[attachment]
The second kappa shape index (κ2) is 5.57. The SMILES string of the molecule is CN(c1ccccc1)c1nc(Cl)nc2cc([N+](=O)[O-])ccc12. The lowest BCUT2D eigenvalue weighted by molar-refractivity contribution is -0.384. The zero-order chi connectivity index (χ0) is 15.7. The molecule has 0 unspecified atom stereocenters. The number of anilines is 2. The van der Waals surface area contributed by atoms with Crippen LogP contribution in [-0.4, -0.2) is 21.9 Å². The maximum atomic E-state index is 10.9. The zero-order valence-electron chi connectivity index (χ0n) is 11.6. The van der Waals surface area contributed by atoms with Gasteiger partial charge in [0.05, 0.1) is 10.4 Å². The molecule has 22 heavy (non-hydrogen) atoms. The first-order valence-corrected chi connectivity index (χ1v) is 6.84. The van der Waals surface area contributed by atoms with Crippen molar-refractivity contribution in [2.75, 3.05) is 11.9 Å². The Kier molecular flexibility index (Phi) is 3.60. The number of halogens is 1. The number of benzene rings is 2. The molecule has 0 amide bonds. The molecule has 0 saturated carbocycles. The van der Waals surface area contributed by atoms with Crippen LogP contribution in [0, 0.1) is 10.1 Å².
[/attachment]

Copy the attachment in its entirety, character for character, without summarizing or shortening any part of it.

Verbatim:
The second kappa shape index (κ2) is 5.57. The SMILES string of the molecule is CN(c1ccccc1)c1nc(Cl)nc2cc([N+](=O)[O-])ccc12. The lowest BCUT2D eigenvalue weighted by molar-refractivity contribution is -0.384. The zero-order chi connectivity index (χ0) is 15.7. The molecule has 0 unspecified atom stereocenters. The number of anilines is 2. The van der Waals surface area contributed by atoms with Crippen LogP contribution in [-0.4, -0.2) is 21.9 Å². The maximum atomic E-state index is 10.9. The zero-order valence-electron chi connectivity index (χ0n) is 11.6. The van der Waals surface area contributed by atoms with Gasteiger partial charge in [0.05, 0.1) is 10.4 Å². The molecule has 22 heavy (non-hydrogen) atoms. The first-order valence-corrected chi connectivity index (χ1v) is 6.84. The van der Waals surface area contributed by atoms with Crippen molar-refractivity contribution in [2.75, 3.05) is 11.9 Å². The Kier molecular flexibility index (Phi) is 3.60. The number of halogens is 1. The number of benzene rings is 2. The molecule has 0 amide bonds. The molecule has 0 saturated carbocycles. The van der Waals surface area contributed by atoms with Crippen LogP contribution in [0, 0.1) is 10.1 Å².